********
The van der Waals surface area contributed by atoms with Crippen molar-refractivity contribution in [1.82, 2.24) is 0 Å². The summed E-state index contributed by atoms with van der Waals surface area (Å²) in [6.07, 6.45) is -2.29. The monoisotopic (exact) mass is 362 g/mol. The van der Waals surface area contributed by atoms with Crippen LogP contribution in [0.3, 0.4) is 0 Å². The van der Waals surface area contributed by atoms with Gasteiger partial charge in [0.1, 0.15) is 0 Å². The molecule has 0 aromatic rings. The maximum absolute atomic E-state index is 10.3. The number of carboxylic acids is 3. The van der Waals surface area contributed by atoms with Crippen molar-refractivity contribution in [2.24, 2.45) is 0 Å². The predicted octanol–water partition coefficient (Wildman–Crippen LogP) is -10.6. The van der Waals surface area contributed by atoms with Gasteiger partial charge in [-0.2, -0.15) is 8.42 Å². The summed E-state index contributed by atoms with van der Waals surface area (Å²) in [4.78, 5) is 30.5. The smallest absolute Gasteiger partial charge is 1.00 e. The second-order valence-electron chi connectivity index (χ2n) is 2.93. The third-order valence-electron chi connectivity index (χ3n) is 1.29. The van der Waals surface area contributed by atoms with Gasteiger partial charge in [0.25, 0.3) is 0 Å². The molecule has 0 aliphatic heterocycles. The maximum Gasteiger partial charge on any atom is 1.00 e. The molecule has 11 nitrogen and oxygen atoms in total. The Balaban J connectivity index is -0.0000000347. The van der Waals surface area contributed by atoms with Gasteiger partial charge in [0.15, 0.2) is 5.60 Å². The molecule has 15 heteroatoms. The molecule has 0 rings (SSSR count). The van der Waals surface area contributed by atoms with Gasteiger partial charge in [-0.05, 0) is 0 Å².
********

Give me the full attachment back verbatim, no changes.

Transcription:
The van der Waals surface area contributed by atoms with Crippen molar-refractivity contribution in [1.82, 2.24) is 0 Å². The summed E-state index contributed by atoms with van der Waals surface area (Å²) in [6.07, 6.45) is -2.29. The monoisotopic (exact) mass is 362 g/mol. The van der Waals surface area contributed by atoms with Crippen LogP contribution in [0.3, 0.4) is 0 Å². The van der Waals surface area contributed by atoms with Gasteiger partial charge in [0.1, 0.15) is 0 Å². The molecule has 0 aromatic rings. The maximum absolute atomic E-state index is 10.3. The number of carboxylic acids is 3. The van der Waals surface area contributed by atoms with Crippen molar-refractivity contribution in [2.24, 2.45) is 0 Å². The predicted octanol–water partition coefficient (Wildman–Crippen LogP) is -10.6. The van der Waals surface area contributed by atoms with Gasteiger partial charge in [-0.2, -0.15) is 8.42 Å². The summed E-state index contributed by atoms with van der Waals surface area (Å²) in [4.78, 5) is 30.5. The smallest absolute Gasteiger partial charge is 1.00 e. The second-order valence-electron chi connectivity index (χ2n) is 2.93. The third-order valence-electron chi connectivity index (χ3n) is 1.29. The van der Waals surface area contributed by atoms with Gasteiger partial charge in [0.25, 0.3) is 0 Å². The molecule has 0 aliphatic heterocycles. The maximum Gasteiger partial charge on any atom is 1.00 e. The molecule has 11 nitrogen and oxygen atoms in total. The Balaban J connectivity index is -0.0000000347. The van der Waals surface area contributed by atoms with Gasteiger partial charge in [0.15, 0.2) is 5.60 Å². The molecule has 15 heteroatoms. The molecule has 0 rings (SSSR count). The van der Waals surface area contributed by atoms with Gasteiger partial charge in [-0.05, 0) is 0 Å².